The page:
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Conversation Tips: How To Talk To Your Parents About Fraud

In 2018, the Federal Trade Commission received 3 million complaints of financial scams. Needless to say, that’s a lot of scams. When someone’s experienced fraud there’s a variety of emotions they may feel—everything from shame and embarrassment to feeling helpless and scared. In many cases, the scammer can’t be traced and the money that was stolen is lost forever.

According to a study in the American Journal of Public Health, which reported on 12 studies involving roughly 41,700 individuals, people both young and old reported receiving emails requesting validation of their account profiles, a notification of their supposed lottery winnings in another country or pleas for money to help a relative who’s in trouble. 

Plenty of smart, “cognitively intact” adults fall victim to scams every single year, even more so now during the Covid-19 pandemic, making it important to reach out to your loved one and have a conversation with them on what fraud looks like, how they’re vulnerable to it, and how they can protect themselves. Conversations with our parents, grandparents, or the people we care for aren’t always easy, so we’ve compiled a list of tips on how to make this conversation a little easier. 

Speak from a place of compassion, not condensacion 

This isn’t a conversation about estate planning, it’s a conversation about daily financial management. Experts agree that it’s imperative to have this conversation early on, before signs of age-related cognitive decline, and—hopefully, before a scam takes place, as many older adults don’t tell their family or loved ones when they’ve been scammed for fear of being judged. The last thing they want is to feel like they’re stupid or that the person talking to them about elder fraud thinks they don’t know how to handle their money or that they can’t take care of themselves. Money, cognitive decline, and potential loss of personal freedom and autonomy are all sensitive topics for older adults.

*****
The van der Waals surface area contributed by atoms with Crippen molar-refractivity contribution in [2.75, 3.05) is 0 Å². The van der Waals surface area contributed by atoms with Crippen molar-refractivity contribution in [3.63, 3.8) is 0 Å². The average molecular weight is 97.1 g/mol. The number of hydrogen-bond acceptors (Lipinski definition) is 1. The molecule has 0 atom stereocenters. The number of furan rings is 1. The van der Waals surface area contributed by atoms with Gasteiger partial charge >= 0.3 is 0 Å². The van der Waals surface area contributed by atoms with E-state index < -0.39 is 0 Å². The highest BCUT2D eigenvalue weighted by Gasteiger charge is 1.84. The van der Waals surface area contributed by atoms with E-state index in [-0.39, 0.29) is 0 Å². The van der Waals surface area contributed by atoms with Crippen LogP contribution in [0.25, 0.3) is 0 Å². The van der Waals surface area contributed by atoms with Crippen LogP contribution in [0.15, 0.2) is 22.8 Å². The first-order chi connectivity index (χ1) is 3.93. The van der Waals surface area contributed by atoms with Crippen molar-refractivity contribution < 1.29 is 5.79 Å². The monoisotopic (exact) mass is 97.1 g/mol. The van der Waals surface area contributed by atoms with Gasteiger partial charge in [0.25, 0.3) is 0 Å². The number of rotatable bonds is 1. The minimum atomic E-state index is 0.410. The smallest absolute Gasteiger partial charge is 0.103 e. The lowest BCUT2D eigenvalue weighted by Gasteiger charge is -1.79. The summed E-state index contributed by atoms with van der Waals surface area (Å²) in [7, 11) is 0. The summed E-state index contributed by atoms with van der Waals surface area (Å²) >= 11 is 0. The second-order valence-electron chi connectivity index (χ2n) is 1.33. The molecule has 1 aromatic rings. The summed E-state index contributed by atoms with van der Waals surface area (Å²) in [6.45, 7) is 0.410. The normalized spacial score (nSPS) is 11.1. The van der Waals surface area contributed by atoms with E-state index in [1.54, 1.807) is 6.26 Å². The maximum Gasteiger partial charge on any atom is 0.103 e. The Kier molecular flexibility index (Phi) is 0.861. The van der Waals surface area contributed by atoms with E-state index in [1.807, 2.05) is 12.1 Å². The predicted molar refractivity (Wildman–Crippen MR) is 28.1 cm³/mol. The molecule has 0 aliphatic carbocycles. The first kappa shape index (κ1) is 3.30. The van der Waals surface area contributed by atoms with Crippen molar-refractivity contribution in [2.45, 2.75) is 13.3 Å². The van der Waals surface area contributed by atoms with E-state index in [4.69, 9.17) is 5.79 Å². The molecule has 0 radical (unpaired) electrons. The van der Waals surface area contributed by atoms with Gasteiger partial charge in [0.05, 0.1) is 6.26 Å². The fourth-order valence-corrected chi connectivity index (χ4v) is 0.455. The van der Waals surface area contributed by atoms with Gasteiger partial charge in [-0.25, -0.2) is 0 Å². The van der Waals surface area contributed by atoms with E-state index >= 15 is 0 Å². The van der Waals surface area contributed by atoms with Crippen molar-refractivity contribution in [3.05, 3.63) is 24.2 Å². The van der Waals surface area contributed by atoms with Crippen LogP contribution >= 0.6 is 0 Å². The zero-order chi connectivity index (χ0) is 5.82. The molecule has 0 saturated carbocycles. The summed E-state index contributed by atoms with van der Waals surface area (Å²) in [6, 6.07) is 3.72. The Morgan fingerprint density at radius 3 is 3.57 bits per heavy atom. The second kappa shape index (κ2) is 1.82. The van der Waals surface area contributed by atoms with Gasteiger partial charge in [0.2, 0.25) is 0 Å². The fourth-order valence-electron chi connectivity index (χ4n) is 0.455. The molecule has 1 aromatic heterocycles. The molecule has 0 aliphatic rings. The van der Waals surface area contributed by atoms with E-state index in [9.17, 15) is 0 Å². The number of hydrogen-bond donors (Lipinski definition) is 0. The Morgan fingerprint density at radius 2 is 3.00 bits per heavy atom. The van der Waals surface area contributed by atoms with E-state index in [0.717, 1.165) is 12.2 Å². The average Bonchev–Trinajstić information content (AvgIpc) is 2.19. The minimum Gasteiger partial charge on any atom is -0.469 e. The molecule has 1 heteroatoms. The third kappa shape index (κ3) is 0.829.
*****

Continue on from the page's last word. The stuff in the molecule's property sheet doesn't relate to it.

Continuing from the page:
Ease your senior into the conversation by mentioning a news story you heard about frauds targeting seniors and gently gauge them on their relationship with money, technology, and how they’re protecting themselves. By engaging with them in conversation on the topic instead of telling them what to do you’re expanding their knowledge on the issue. The conversation doesn’t need to be a big family meeting where the senior may feel sensitive to being “ganged up on.” Instead, just have a casual conversation, one-on-one with them, or whatever feels most natural. It may take several attempts but initiating the conversation at least helps plant small seeds of information that may prove to be beneficial down the road.

Share resources

Many older adults prefer to research information on their own and determine their own opinion on the matter. If your loved one seems hesitant to have a conversation on the topic or changes the subject, offer a variety of resources they can look into later. 

Educate them with informational how-to articles like the ones we have on WayWiser where we share everything from the most common scams to what to do if you’ve experienced fraud, and even some fun lifestyle tips for seniors. 

Print out a list of some of the most frequent scams and consider putting a magnet on the back of it so they can post it on the refrigerator as an easy reminder. By sharing links and tools to help them you’re empowering them to maintain their independence and freedom.

Keep the lines of communication open and stay educated about fraud

While your parent or older loved one may take it upon themselves to become more savvy on scams targeting older adults, it’s important their caregivers or loved ones are also in the know on the topic. Stay current with the IRS Tax Scam Alerts, especially just after tax season when perpetrators threaten seniors with supposedly unpaid taxes.

Set a Google alert for “elder fraud” or “scams against seniors” so you can know when a new scam is being reported in the news. By regularly having a dialogue with your older adult about crimes being committed against their age group you create an environment where this can easily be discussed and their financial freedom and independence is maintained.

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